S. microphylla grahamii 'Berzerkeley'
Does anyone here have experience with S. microphylla grahamii 'Berzerkeley'? It's parents are S. microphylla UCB and S. microphylla (grahamii). It is described as follows:
"It offers most of the outstanding compact habit of Salvia microphylla (grahamii) with a flower color closer to the incomparable S. microphylla UCB. This selection grows as a compact, dense, upright then spreading plant to perhaps 24" tall by 4-6Â broad. Almost all characteristics are just about halfway between its two parents. Leaves are deep blue green and moderately glossy, slightly quilted, and pungently fragrant with a characteristic musky component. Flowers are deep rose pink shaded toward blue (as opposed to salmon). Bloom begins in March and can continue through December. Growth is very dense, very compact, and not particularly brittle. Has just enough stoloniferous growth to survive being cut low to the ground, but doesn't spread noticeably except above ground. It attracts hummingbirds. It will grow in sun or shade. It is drought tolerant when established. And like other S. microphylla selections, it is hardy enough to be raised as far north as Portland."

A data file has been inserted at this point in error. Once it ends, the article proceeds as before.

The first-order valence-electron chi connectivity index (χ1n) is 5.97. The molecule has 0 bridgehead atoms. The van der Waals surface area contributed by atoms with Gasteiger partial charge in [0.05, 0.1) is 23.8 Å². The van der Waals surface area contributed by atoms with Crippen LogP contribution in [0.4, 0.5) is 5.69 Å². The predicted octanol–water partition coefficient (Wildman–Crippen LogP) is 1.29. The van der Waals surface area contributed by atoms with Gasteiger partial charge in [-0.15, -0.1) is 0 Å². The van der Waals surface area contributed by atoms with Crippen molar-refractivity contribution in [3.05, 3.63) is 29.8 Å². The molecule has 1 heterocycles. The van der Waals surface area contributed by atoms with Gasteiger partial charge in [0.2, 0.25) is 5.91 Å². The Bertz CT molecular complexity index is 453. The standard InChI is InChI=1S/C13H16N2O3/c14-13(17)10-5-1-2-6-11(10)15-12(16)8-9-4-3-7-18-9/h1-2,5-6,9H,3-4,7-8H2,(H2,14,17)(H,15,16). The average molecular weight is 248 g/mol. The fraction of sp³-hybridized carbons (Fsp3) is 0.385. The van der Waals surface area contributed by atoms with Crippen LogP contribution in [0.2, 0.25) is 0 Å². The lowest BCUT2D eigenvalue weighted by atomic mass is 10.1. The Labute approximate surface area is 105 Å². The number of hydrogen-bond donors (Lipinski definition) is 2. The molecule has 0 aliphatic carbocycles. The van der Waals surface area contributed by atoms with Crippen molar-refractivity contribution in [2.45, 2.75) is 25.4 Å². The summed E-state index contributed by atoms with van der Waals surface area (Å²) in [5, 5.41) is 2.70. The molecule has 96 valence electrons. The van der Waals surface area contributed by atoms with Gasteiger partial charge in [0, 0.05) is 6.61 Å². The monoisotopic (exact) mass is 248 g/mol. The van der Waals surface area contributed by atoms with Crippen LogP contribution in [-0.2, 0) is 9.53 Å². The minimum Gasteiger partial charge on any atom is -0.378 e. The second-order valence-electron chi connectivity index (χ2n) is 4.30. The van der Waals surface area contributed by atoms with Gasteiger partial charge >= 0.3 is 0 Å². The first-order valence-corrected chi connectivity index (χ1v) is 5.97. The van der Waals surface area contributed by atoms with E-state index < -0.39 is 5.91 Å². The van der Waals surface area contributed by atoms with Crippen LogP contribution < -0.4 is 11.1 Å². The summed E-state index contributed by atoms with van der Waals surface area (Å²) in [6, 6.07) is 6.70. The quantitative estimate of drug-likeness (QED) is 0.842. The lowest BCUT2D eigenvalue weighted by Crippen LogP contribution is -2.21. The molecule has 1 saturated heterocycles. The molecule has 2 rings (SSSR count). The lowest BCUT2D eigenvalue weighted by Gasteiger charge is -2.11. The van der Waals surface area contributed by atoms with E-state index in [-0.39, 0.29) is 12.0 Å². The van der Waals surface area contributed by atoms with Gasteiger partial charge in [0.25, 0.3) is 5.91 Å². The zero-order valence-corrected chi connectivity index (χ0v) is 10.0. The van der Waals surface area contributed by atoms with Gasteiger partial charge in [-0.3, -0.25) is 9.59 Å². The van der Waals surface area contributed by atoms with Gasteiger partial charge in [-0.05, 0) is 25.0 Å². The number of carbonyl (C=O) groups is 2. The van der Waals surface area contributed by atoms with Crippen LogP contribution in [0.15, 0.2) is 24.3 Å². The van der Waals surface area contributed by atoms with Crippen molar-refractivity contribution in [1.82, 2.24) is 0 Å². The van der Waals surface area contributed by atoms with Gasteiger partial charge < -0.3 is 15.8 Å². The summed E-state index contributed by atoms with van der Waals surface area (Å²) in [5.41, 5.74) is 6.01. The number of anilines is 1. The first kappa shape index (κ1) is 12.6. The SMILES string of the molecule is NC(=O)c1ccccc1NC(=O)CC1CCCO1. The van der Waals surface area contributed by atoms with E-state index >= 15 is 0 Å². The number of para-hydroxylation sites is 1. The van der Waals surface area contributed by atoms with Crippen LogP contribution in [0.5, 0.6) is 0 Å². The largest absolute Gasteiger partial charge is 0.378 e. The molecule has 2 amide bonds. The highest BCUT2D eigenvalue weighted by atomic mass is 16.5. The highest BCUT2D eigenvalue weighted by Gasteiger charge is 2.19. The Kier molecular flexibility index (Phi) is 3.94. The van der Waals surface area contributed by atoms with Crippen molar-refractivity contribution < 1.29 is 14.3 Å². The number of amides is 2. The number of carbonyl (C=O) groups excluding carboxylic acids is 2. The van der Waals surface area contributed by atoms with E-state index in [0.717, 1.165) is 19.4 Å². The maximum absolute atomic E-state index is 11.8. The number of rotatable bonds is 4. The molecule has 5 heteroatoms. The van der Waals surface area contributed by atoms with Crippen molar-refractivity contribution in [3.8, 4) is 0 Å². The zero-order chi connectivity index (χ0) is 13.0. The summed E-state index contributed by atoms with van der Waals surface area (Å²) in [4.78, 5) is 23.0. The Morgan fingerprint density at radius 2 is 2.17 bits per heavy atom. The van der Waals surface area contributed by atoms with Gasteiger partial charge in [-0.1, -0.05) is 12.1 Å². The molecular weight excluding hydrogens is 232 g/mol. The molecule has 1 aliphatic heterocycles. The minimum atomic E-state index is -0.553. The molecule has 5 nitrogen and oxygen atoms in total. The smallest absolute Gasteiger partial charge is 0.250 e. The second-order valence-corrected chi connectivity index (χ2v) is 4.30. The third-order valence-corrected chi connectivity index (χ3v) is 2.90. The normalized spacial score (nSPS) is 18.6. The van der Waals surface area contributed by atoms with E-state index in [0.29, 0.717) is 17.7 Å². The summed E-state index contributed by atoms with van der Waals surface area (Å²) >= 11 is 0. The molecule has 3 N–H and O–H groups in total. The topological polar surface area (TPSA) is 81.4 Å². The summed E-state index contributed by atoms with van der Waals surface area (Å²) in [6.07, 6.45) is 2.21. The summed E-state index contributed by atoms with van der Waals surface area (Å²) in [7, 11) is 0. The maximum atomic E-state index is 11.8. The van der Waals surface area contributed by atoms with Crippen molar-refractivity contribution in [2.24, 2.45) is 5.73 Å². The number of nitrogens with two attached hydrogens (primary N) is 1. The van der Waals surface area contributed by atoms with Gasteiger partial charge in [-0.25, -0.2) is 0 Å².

The bold emphasis was added by me. If you have grown this, do you know whether it can really be grown in a shady area? If so, this is the salvia of my dreams. Most of my sunny garden space is filled with plants, and I need flowering perennials that can tolerate shade (with some sun).
Pictures are here: http://montereybaynsy.com/S.htm